Figure 3

Forest plot showing modified Rankin Scale (mRS), analysed as ordinal outcome, in prespecified subgroups of participants with ischaemic stroke, with p value for interaction. Heterogeneity of the treatment effect on the primary outcome was assessed in prespecified subgroups by adding an interaction term to an adjusted ordinal logistic regression model as in figure 2. FAST, Face-Arm-Speech-Time; GTN, glyceryl trinitrate; BP, blood pressure.

Table 2

Primary outcome and key secondary outcomes

At presentation to hospital, GCS, NIHSS and FAST scores did not differ between GTN and sham groups (table 2, online supplemental figure 3). In hospital, numerically more participants randomised to GTN received intravenous thrombolysis than those randomised to sham, although this was not significant: 150 (50%) vs 134 (45%), p=0.30 (online supplemental table 2). Door-to-needle time did not differ between treatment groups. In contrast, fewer participants randomised to GTN underwent mechanical thrombectomy than those randomised to sham, 7 (2%) vs 17 (6%), p=0.024 (online supplemental table 2). Clinical outcomes at days 4 and 90 did not differ between GTN and sham (table 2, online supplemental figure 4). Global analysis using the Wei-Lachin test with available data (n=300), encompassing BI, EQ-5D HSUV, mRS, TICS-M, ZDS and showed no significant effect with GTN versus sham (online supplemental figure 5). This result did not alter with imputation of missing data (table 2).

Neuroimaging

Imaging on admission and days 2–4 was performed in 589 and 516 participants at a median of 2 hours and 28 hours from stroke onset, respectively (table 3). All but one scan at baseline was CT based. Baseline imaging markers of cerebral atrophy, periventricular white matter lucencies and old vascular lesions were common in isolation and cumulatively as evidence of ‘brain frailty’. Acute ischaemic changes were visible in 221 (34%) participants on their admission imaging; there were no differences in location or size of ischaemia between treatment groups. ASPECTS was non-significantly lower (ie, more extensive ischaemic change) in those randomised to GTN compared with sham. CTA was available in 93 (16%) participants at baseline. Large vessel occlusions (LVOs) were seen in 49 participants and were equally distributed between GTN and sham groups. There were no differences in other CTA imaging markers between treatment groups, or on follow-up imaging on days 2–4 (table 3).

Table 3

Neuroimaging findings on hospital admission (post-treatment) and at days 2–4

Baseline imaging markers of periventricular white matter lucencies, old vascular lesions, ‘brain frailty’ and SVD scores, were associated with significant unfavourable shifts in mRS at day 90. The ‘brain frailty’ score was also associated with an increased risk of death at 90 days; GTN did not influence these associations (online supplemental table 3).

Infarct swelling, mass effect, hyperdense artery and lower ASPECTS on baseline imaging were all associated with a shift to more death and dependency at day 90 (online supplemental table 3). Infarct swelling, mass effect and hyperdense artery on baseline imaging were also associated with an increased risk of death within 90 days. Postalteplase haemorrhagic transformation of infarction on follow-up imaging was associated with both a shift to more death and dependency and increased death at day 90. There was no interaction of treatment group with imaging features with respect to outcome.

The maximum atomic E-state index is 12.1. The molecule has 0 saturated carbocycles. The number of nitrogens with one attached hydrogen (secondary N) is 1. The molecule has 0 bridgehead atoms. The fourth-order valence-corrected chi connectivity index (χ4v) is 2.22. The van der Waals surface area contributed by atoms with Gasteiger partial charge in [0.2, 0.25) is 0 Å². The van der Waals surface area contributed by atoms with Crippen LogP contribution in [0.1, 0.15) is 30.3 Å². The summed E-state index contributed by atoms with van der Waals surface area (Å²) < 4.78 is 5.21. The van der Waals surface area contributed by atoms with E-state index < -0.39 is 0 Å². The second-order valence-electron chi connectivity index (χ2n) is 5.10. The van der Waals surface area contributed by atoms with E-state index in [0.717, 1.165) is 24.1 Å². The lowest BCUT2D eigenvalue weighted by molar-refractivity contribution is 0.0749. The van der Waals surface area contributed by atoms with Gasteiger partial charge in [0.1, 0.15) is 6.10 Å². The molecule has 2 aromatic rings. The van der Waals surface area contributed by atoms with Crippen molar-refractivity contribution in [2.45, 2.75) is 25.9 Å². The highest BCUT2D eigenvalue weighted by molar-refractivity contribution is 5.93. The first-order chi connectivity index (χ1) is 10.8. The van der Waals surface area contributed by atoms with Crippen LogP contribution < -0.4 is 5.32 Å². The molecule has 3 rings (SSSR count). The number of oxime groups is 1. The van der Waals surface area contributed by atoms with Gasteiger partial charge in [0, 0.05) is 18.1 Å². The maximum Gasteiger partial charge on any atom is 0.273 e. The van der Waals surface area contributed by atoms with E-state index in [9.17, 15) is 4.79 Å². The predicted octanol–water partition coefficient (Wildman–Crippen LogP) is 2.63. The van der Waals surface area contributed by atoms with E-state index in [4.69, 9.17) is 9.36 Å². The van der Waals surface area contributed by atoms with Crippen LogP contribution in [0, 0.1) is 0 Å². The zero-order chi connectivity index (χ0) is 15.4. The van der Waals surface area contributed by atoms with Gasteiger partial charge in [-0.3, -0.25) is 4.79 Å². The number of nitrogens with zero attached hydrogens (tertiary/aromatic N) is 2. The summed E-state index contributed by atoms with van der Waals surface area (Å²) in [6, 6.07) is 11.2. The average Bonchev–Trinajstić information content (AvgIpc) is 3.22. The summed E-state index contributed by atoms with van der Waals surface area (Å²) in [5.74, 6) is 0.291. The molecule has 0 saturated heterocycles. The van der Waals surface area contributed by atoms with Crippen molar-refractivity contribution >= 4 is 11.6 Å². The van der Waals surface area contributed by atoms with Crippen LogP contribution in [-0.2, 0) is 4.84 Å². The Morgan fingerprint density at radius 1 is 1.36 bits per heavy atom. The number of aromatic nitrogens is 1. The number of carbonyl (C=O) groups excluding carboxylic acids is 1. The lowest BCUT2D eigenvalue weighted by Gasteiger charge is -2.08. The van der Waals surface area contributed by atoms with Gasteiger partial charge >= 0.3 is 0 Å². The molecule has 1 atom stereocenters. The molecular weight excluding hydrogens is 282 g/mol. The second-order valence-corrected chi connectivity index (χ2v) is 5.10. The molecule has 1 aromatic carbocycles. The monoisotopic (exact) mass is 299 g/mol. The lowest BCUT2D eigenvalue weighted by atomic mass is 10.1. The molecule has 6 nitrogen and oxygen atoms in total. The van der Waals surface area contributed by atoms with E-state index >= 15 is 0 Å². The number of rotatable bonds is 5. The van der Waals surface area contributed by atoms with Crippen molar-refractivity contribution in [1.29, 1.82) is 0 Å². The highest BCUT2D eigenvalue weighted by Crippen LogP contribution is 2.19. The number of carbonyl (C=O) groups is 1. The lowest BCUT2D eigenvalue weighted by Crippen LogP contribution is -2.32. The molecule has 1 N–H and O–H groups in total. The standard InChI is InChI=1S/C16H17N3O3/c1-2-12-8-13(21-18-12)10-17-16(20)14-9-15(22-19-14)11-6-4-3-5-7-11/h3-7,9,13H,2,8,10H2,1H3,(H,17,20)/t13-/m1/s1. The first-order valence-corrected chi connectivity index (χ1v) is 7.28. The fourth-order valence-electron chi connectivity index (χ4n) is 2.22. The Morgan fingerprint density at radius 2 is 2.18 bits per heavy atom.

Discussion

In this prespecified subgroup analysis of the 597 patients with ischaemic stroke in the RIGHT-2 trial, we have shown that transdermal GTN did not influence clinical or radiological outcomes despite lowering BP as compared with sham. In interaction analyses there was a signal that GTN may be associated with more death and dependency in those randomised less than 1 hour after symptom onset and in those with a higher NIHSS score, but these interactions were non-significant. Further, we have confirmed the associations between acute neuroimaging features including ASPECTS, infarct swelling, mass effect and hyperdense artery, and background neuroimaging features of ‘brain frailty’ and SVD (both individually and as scores) with more death and dependency at day 90 in an ultra-acute ischaemic stroke population.

The neutral effect of transdermal GTN in ultra-acute ischaemic stroke differs from prior trials which have suggested that GTN may improve outcome when administered to patients in hospital presenting within 6 hours of symptom onset.24 25 Although the present subgroup findings may represent chance, there are important differences between these trials that need highlighting. In contrast to RIGHT-2, the time to randomisation was 280 min in ENOS-early (the <6 hours subgroup of the ENOS trial). ENOS involved 7 days of randomised treatment as opposed to 4 days in RIGHT-2, with only 51% of participants completing all 4 days of treatment. Further, ENOS-early and RIGHT recruited participants with less premorbid dependency and comorbidity than RIGHT-2. This was also seen on imaging where baseline features of ‘brain frailty’ were more common in RIGHT-2 than in ENOS: atrophy 95% vs 81%; periventricular lucencies 48% vs 41% and old vascular lesion(s) 79% vs 61%.21 Thus, RIGHT-2 may have recruited a population of more comorbid, frail and dependent patients—a population more representative of clinical practice than the majority of stroke trials to date. This is important since transdermal GTN may have different effects depending on the severity and frailty of patients. This may also explain, in part, the discrepancy seen between the neuroimaging finding of hyperdense artery sign in 148/400 (37%) participants, evidence of 49 LVOs on 93 participants with CTAs and low rates of thrombectomy (24, 4%). Other logistical factors will have influenced the rate of thrombectomy including service provision and availability.